Implantation of a fertilized ovum outside the uterus results in an ectopic pregnancy.


  • Incidence: 40.00 cases per 100,000 person-years
  • Peak incidence: 30-40 years
Condition Relative
Acute appendicitis2.75
Ectopic pregnancy1
<1 1-5 6+ 16+ 30+ 40+ 50+ 60+ 70+ 80+

Clinical features

A typical history is a female with a history of 6-8 weeks amenorrhoea who presents with lower abdominal pain and later develops vaginal bleeding
  • lower abdominal pain
    • due to tubal spasm
    • typically the first symptom
    • pain is usually constant and may be unilateral.
  • vaginal bleeding
    • usually less than a normal period
    • may be dark brown in colour
  • history of recent amenorrhoea
    • typically 6-8 weeks from the start of last period
    • if longer (e.g. 10 wks) this suggest another causes e.g. inevitable abortion
  • peritoneal bleeding can cause
    • shoulder tip pain
    • pain on defecation/tenesmus secondary to blood pooling in the pouch of Douglas
  • dizziness, fainting or syncope may be seen
  • symptoms of pregnancy such as breast tenderness may also be reported


A pregnancy test will be positive.

The investigation of choice for ectopic pregnancy is a transvaginal ultrasound.


Women who are stable are typically investigated and managed in an early pregnancy assessment unit. If a woman is unstable then she should be referred to the emergency department.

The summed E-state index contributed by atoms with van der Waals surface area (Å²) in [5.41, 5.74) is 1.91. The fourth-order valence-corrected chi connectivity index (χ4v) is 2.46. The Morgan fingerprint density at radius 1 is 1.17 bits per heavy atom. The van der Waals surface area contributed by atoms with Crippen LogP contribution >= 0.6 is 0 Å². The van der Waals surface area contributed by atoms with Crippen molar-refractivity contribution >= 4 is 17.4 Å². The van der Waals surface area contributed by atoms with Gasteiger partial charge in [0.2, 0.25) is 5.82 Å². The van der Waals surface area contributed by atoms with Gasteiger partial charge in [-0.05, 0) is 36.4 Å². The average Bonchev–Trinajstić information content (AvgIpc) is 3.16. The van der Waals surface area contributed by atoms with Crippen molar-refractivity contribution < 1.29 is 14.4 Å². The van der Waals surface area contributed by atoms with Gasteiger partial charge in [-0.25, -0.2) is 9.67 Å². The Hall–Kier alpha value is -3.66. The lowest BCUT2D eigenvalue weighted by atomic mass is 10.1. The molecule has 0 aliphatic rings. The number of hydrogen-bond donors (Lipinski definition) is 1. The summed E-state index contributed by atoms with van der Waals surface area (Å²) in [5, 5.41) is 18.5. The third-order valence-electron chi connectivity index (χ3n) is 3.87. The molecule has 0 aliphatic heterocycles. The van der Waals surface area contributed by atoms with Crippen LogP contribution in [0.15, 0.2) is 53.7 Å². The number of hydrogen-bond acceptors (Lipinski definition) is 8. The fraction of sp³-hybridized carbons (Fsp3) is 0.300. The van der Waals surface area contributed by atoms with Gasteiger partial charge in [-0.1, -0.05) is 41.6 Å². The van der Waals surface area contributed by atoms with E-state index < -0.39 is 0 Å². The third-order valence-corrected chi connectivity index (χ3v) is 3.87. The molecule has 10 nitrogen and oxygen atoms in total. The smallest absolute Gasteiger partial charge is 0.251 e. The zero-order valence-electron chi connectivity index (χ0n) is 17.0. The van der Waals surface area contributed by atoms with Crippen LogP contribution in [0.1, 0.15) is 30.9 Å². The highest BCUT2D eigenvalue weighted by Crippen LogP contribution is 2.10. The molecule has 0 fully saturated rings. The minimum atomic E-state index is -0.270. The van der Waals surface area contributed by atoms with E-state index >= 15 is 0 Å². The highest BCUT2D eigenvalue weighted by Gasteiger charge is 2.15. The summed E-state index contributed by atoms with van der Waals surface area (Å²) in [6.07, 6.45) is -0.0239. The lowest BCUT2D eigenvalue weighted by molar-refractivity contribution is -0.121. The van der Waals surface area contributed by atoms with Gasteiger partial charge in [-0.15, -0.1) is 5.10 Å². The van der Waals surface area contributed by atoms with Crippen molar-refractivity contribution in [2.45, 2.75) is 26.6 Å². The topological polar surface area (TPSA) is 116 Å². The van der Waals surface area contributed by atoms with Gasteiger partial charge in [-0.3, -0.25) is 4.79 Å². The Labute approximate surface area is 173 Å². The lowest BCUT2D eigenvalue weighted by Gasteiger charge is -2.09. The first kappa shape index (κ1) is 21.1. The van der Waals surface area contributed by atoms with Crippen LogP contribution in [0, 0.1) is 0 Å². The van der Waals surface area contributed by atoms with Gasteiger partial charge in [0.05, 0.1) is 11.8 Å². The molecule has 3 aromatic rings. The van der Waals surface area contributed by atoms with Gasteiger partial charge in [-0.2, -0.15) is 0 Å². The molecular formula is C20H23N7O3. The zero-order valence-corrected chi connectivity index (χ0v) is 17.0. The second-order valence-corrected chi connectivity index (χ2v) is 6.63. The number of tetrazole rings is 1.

There are 3 ways to manage ectopic pregnancies. And the following criteria can help to guide you which method your patient will be able to have.

Expectant managementMedical managementSurgical management
Size <30mmSize <35mmSize >35mm
UnrupturedUnrupturedCan be ruptured
AsymptomaticNo painSevere pain
No fetal heartbeatNo fetal heartbeatVisible fetal heartbeat
serum B-hCG <200IU/L and decliningserum B-hCG <1500IU/Lserum B-hCG >1500IU/L
Compatible if another intrauterine pregnancyNot suitable if intrauterine pregnancyCompatible with another intrauterine pregnancy
Expectant management involves closely monitoring the patient over 48 hours and if B-hCG levels rise again or symptoms manifest intervention is performed.Medical management involves giving the patient methotrexate and can only be done if the patient is willing to attend follow up.Surgical management can involve salpingectomy or salpingotomy